holding, what they call, heretical opinions.

hts VI. That nothing might be wanting to render and privi- this spiritual court formidable and tremendous, ed to the

and the Roman pontifs persuaded the European

the inquisition. princes, and more especially the Emperor FRE

DERIC II. and LEW'S IX. king of France, not only to enact the most barbarous laws against heretics, and to commit to the flames, by the ministry of public justice, those who were pronounced such by the inquisitors, but also to maintain the inquisitors in their office, and grant them their protection in the most open and solemn manner. The edicts to this purpose issued out by FREDERIC II. are well known; edicts every way proper to excite horror, and which rendered the most illustrious piety and virtue incapable of saving from the cruellest death such as had the misfortune to be disagreeable to the inquisitors [i]. These abominable laws were not, how.

ever,

[i] The law of the emperor FREDERIC, in relation to the inquisitors, may be seen in LINBORCH's History of the Inquisi

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ever, sufficient to restrain the just indignation of C E N T. the people against these inhuman judges, whose ,

OS PART II. barbarity was accompanied with superstition and arrogance, with a spirit of suspicion and perfidy, nay, even with temerity and imprudence. Accordingly they were insulted by the multitude in many places, were driven, in an ignominious manner, out of some cities, and were put to death in others; and CONRAD of Marpurg, the first German inquisitor, who derived his commission from GREGORY IX. was one of the many victims that were sacrificed upon this occassion to the vengeance of the public [k], which his incredible barbarities had raised to a dreadful degree of vehemence and fury [l].

sion, as also in the Epistles of PIERRE DE VIGNES, and in BzoVIUS RAYNALDUS, Loc. The edict of St Lewis, in favour of these ghostly judges, is generally known under the title of Cupientes; for so it is called by the French lawyers on account of its beginning with that word. It was issued out in the year 1229, as the Benedictine monks have proved sufhciently in their Hist. Generale de Languedoc, tom. iii. p. 378.575. It is also published by CATELIUS, in his Histor. Comit. Tolosanor. p. 340. and in many other authors. This edict is as severe and inhuman, to the full, as the laws of FREDERIC II. For a great part of the sanctity of good king LEWIS consisted in his furious and implacable aversion to berelics, against whom he judged it more expedient to employ the influence of racks and gibbets, than the power of reason and argument. See Du FRESNE, Vita Ludovici a Joinvillio scripta, p. 11. 39.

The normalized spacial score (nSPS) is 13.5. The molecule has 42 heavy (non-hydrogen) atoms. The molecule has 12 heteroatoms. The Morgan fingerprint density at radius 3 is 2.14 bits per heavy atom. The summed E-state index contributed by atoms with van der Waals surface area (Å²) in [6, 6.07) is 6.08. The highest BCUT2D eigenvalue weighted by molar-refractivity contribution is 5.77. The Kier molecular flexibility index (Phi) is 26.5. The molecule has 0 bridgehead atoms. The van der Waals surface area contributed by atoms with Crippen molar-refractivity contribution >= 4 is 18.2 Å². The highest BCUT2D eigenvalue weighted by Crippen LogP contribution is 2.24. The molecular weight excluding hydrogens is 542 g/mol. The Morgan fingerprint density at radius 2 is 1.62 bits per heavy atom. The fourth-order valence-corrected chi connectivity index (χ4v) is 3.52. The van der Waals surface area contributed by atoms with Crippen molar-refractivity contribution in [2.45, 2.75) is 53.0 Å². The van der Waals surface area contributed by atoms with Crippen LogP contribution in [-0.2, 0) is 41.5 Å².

[2] The life of this furious and celebrated inquisitor has been composed from the most authentic records that are extant, and also from several valuable manuscripts by the learned JOHN HERMAN SCHMINKIUS. See also WADDING, Annal. Minor. tom. ïi. p. 151. 355. & ECHARD Scriptor. Dominican. tom. i. p. 487.

[1] The Abbé FLEURY acknowledges the brutal barbarity of this unrelenting inquisitor, who, under the pretext of heresy, not only committed to the flames a prodigious number of nobles, clerks, monks, hermits, and lay-persons of all ranks, but moreover caused them to be put to death, the very same day they were accused, without appeal. See FLEURY, Hista Eccles. livr. lxxx, sect, xxiv. · VOL. III.

VIL

PART II

Scverer methods

CE NT. VII. When INNOCENT III. perceived that the XII.

11. labours of the first inquisitors were not immediately n attended with such abundant fruits as he had

fondly expected, he addressed himself, in the year are em- 1207, to Philip AUGUSTUS, king of France, and

• to the leading men of that nation, soliciting them gainst the heretics. by the alluring promise of the most ample indul

gences, to extirpate all, whom he thought proper to call heretics, by fire and sword [m]. This exhortation was repeated with new accessions of fervour and earnestness, the year following, when PIERRE DE CASTELNAU, the legate of this pontif, and his inquisitor in France, was put to death by the patrons of the people, called heretics [n]. Not long after this, the Cistertian monks, in the name of this pope, proclaimed a crusade against the heretics throughout the whole kingdom of France, and a storm seemed to be gathering against them on all sides : RAYMOND VI. earl of Tholouse, in whose territories CASTELNAU had been massacred, was solemnly excommunicated, and, to deliver himself from this ecclesiastical malediction, changed sides, and embarked in the crusade now mentioned. In the year 1209, a formidable army of cross-bearers commenced against the heretics, who were comprehended under the general denomination of Albigenses To],

an [m] INNOCENTI III. Epistola, Lib. x. Epist. 49.

[n] Id. ibid. Lib. xi. Ep. 26, 27, 28, 29.- Acta Sanctor. Mart. tom. i. p.411.

[0] The term Albigenses is used in two senses, of which the one is general, and the other more confined. In its more gene. ral and extensive sense it comprehends all the various kinds of heretics who resided at this time in Narbonne-Gaul, i, e, in the southern parts of France. This appears from the following passage of Petrus SARNENSIS, who, in the Dedication of his His. tory of the Albigenses to Innocent III. expresses himself thus : Tolosani et aliarumycivitatum, et castrorum hæretici,et defensores eorum generaliter Albigenses vocantur. The same author divides afterwards the Albigenses into various sects (Cap. ii. p. 3 & 8.)